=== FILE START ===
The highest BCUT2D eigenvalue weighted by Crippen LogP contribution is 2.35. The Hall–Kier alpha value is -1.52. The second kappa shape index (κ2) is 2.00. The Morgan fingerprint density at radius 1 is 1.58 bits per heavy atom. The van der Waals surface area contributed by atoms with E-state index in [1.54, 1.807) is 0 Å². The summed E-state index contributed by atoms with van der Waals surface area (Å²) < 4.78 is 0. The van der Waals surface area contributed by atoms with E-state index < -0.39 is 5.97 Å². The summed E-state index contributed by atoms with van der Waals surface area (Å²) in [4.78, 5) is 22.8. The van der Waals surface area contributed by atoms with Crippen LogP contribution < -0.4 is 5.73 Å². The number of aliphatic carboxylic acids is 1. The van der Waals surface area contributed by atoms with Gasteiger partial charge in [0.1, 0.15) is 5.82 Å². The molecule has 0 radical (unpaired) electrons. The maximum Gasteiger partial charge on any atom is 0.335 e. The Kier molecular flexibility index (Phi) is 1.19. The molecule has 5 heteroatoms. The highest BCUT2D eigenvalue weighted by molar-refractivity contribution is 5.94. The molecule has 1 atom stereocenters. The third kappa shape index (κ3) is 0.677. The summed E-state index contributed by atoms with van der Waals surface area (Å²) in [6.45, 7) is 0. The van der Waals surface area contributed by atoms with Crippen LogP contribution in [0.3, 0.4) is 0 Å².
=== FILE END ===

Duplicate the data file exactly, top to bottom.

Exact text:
The highest BCUT2D eigenvalue weighted by Crippen LogP contribution is 2.35. The Hall–Kier alpha value is -1.52. The second kappa shape index (κ2) is 2.00. The Morgan fingerprint density at radius 1 is 1.58 bits per heavy atom. The van der Waals surface area contributed by atoms with E-state index in [1.54, 1.807) is 0 Å². The summed E-state index contributed by atoms with van der Waals surface area (Å²) < 4.78 is 0. The van der Waals surface area contributed by atoms with E-state index < -0.39 is 5.97 Å². The summed E-state index contributed by atoms with van der Waals surface area (Å²) in [4.78, 5) is 22.8. The van der Waals surface area contributed by atoms with Crippen LogP contribution < -0.4 is 5.73 Å². The number of aliphatic carboxylic acids is 1. The van der Waals surface area contributed by atoms with Gasteiger partial charge in [0.1, 0.15) is 5.82 Å². The molecule has 0 radical (unpaired) electrons. The maximum Gasteiger partial charge on any atom is 0.335 e. The Kier molecular flexibility index (Phi) is 1.19. The molecule has 5 heteroatoms. The highest BCUT2D eigenvalue weighted by molar-refractivity contribution is 5.94. The molecule has 1 atom stereocenters. The third kappa shape index (κ3) is 0.677. The summed E-state index contributed by atoms with van der Waals surface area (Å²) in [6.45, 7) is 0. The van der Waals surface area contributed by atoms with Crippen LogP contribution in [0.3, 0.4) is 0 Å².